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Thanks to wendyrg for this week’s FCB … or should I say Vendredi chat blogs ;).

Oh happy day for Good Eats fans! Alton Brown is back with Cook Smart, a new YouTube video series! Here are the first two videos:



I recently came across Marge Piercy’s 1997 poem What Are Big Girls Made Of? The whole poem is well worth the read, but I found the conclusion particularly compelling:

If only we could like each other raw.
If only we could love ourselves
like healthy babies burbling in our arms.
If only we were not programmed and reprogrammed
to need what is sold us.
Why should we want to live inside ads?
Why should we want to scourge our softness
to straight lines like a Mondrian painting?
Why should we punish each other with scorn
as if to have a large ass
were worse than being greedy or mean?

When will women not be compelled
to view their bodies as science projects,
gardens to be weeded,
dogs to be trained?
When will a woman cease
to be made of pain?

FCB

compassion-hug-yourself-fuzzy-bear-4

Paleo for Women’s Stefani Ruper makes a good case that love is the new skinny:

“Strong is the new skinny,” is what everyone says these days. No longer do you have to look like a runway model! No longer do you have to starve yourself! Wow! Everyone is ecstatic.

Except not everyone is. Who isn’t? I am not. That’s because I know that “strong” means you still have to starve yourself (or at least be restrictive). And build eight pack abs on top of that. “Strong” sets an even higher standard that’s even harder to achieve. It’s unrealistic. It calls for amount of willpower. It demands an egregious amount of your time. …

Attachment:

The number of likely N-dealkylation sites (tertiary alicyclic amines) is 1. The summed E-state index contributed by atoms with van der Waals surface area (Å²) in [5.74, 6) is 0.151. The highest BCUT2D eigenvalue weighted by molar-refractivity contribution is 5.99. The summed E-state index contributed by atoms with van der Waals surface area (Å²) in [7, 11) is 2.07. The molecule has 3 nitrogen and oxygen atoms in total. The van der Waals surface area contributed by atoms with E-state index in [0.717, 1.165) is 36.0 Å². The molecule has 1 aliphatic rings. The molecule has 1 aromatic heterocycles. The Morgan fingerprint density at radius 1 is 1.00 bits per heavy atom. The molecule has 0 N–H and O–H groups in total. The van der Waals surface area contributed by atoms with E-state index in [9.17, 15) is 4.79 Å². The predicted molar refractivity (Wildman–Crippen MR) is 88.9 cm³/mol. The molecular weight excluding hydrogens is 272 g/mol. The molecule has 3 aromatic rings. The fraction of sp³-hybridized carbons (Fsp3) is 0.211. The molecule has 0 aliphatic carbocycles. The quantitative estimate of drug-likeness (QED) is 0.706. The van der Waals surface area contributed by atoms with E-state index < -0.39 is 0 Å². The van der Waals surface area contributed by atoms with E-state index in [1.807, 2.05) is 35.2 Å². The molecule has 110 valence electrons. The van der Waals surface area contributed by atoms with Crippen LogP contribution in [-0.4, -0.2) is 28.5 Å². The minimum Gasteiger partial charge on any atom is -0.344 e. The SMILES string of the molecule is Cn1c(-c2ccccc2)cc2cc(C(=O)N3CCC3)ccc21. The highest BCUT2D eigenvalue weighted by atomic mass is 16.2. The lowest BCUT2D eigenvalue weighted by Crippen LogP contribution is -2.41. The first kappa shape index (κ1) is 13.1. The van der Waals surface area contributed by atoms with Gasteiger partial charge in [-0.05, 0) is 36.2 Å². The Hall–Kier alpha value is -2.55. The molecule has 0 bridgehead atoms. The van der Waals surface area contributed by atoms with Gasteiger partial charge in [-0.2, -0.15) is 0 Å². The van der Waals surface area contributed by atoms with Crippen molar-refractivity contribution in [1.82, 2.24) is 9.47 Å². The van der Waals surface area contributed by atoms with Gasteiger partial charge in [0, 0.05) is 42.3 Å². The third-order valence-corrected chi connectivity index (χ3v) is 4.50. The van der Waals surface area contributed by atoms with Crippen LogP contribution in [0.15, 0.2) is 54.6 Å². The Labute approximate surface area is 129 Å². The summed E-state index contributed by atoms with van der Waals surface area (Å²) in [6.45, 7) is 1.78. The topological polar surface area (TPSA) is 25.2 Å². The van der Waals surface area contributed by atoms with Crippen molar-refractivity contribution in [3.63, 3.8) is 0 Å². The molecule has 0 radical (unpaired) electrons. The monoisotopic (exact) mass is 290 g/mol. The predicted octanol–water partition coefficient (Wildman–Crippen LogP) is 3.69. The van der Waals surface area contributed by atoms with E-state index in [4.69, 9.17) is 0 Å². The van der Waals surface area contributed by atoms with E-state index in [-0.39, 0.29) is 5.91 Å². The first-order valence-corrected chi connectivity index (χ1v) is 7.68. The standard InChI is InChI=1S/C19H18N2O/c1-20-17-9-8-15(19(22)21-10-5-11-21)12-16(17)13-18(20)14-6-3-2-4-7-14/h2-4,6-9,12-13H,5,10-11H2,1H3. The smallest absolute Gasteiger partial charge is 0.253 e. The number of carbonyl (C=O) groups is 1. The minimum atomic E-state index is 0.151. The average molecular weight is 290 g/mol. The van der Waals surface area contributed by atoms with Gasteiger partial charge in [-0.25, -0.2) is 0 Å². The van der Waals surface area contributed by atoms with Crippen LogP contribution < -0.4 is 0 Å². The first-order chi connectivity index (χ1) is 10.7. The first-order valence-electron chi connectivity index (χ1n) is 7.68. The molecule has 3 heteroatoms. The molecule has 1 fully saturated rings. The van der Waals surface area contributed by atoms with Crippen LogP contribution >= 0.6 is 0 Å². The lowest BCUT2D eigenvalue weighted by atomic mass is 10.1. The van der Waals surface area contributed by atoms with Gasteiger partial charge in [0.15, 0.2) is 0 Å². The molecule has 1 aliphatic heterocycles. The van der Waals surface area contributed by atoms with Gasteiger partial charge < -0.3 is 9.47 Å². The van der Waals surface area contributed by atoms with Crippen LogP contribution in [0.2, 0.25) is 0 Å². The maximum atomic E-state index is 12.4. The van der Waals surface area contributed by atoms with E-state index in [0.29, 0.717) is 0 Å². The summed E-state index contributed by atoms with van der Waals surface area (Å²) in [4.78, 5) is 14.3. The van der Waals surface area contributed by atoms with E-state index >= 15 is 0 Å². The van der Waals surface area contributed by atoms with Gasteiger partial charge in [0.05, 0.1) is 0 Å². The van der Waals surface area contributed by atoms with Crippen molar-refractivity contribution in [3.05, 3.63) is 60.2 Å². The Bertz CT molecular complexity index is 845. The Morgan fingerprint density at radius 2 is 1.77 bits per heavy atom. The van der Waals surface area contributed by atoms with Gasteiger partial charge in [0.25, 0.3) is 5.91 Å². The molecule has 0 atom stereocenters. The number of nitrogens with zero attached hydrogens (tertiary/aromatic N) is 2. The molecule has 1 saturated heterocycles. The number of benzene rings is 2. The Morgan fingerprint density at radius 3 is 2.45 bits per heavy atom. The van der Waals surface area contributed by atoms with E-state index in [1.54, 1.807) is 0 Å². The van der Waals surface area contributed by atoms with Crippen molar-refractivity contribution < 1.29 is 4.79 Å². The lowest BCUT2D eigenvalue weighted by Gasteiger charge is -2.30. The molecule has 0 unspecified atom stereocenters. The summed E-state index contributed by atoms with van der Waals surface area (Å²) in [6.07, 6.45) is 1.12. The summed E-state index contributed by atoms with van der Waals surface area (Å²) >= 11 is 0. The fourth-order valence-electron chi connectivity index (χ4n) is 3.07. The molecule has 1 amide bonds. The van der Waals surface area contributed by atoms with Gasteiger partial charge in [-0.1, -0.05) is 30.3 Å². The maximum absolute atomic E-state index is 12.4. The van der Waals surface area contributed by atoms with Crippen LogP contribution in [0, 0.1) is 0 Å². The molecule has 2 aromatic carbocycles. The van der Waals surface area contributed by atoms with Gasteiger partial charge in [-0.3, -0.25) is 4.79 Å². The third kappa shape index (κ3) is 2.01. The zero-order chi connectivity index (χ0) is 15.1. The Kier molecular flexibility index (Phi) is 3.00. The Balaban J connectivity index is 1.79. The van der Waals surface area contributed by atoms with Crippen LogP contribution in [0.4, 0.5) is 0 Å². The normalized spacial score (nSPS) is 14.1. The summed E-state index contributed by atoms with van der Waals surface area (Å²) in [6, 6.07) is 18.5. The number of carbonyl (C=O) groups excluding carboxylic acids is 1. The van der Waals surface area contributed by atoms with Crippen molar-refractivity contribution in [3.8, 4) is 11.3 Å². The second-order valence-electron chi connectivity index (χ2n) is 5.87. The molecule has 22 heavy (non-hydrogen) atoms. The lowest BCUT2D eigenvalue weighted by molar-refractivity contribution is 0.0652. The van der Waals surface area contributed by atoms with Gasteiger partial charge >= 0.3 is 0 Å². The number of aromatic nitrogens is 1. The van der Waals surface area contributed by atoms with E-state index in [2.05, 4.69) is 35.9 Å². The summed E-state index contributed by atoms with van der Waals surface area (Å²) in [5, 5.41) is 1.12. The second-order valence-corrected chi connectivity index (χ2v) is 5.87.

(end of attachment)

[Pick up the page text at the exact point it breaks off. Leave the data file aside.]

If we are going to change our standards of beauty away from “skinny,” we may as well do it right and go all the way. … Maybe it’s about a future in which the best, most admired, and most desired people are those with the biggest hearts.

Stefani is looking for “a steady stream of ‘love is the new skinny’ memes.” So head over to her post if you’d like to contribute.

My favorite scene from the movie The Help … and not a bad mantra!

Canadian obesity doc/researcher/professor Dr. Arya Sharma has the results of a new meta-analysis of 37 RCTs looking at behavioral interventions and weight loss. The result? Not exactly promising … ~5 pounds weight lost over 12 months.

On calorie counting:

[T]here is enough evidence in the literature to show that most “successful” dieters develop a somewhat obsessive relationship to accounting for every bite they put in their mouths – measuring, counting, adding, journaling, avoiding and restricting become part of their daily routine. For some it becomes so automatic a behaviour, that they are no longer even conscious of doing it (nor do many stop to realise just how “abnormal” such a behaviour actual is).

If this helps them better manage their weight – good for them. As a strategy for the population – or in other words when measured in terms of “effectiveness” – such an approach is bound to fail. This is because most people are simply not going to live their lives that way (and who can blame them?).

On behavioral interventions and weight loss (emphasis mine):

This is not to say that behavioural interventions in obese individuals (including physical activity) are not beneficial – they are, just not for weight loss.

As I have said before (and restate every time I get a chance) – improving health behaviours can certainly lead to a healthier you – whether that you is leaner or not is an entirely different (and less important?) question.

It turns out that getting your cortex to run your hypothalamus is far more difficult that you may think.

While I’m not sure I’m on board with all of Dr. Sharma’s approaches to obesity (he’s not opposed to interventions like weight loss surgery or prescription drugs), I think the point about looking at this at a population level is important. Not everyone is ready or able to do a VLF or VLC diet and/or avoid grains or dairy or meat and/or turn into Michael Pollan and start cooking every meal and/or do weight loss surgery.

IMO, that’s what makes it a cultural or societal issue.

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